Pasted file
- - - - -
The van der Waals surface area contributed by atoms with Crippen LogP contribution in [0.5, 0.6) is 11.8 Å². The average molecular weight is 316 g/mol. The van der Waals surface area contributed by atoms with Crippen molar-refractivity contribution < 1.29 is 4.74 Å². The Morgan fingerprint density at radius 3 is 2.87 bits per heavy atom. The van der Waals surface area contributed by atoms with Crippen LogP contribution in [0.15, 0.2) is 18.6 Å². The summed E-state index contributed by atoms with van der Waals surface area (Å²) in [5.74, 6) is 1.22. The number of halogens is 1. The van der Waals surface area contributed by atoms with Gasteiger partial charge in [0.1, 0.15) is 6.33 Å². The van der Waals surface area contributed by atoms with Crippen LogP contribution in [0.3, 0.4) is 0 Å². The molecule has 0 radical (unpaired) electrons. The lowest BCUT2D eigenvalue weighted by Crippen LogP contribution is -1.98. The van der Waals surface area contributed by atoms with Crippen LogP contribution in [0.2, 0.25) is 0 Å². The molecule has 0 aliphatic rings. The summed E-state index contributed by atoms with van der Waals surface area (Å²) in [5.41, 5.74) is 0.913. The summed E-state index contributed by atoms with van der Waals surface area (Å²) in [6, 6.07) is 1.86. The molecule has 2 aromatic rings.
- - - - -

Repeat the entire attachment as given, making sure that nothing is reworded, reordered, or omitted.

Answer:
The van der Waals surface area contributed by atoms with Crippen LogP contribution in [0.5, 0.6) is 11.8 Å². The average molecular weight is 316 g/mol. The van der Waals surface area contributed by atoms with Crippen molar-refractivity contribution < 1.29 is 4.74 Å². The Morgan fingerprint density at radius 3 is 2.87 bits per heavy atom. The van der Waals surface area contributed by atoms with Crippen LogP contribution in [0.15, 0.2) is 18.6 Å². The summed E-state index contributed by atoms with van der Waals surface area (Å²) in [5.74, 6) is 1.22. The number of halogens is 1. The van der Waals surface area contributed by atoms with Gasteiger partial charge in [0.1, 0.15) is 6.33 Å². The van der Waals surface area contributed by atoms with Crippen LogP contribution in [0.3, 0.4) is 0 Å². The molecule has 0 radical (unpaired) electrons. The lowest BCUT2D eigenvalue weighted by Crippen LogP contribution is -1.98. The van der Waals surface area contributed by atoms with Crippen LogP contribution in [0.2, 0.25) is 0 Å². The molecule has 0 aliphatic rings. The summed E-state index contributed by atoms with van der Waals surface area (Å²) in [5.41, 5.74) is 0.913. The summed E-state index contributed by atoms with van der Waals surface area (Å²) in [6, 6.07) is 1.86. The molecule has 2 aromatic rings.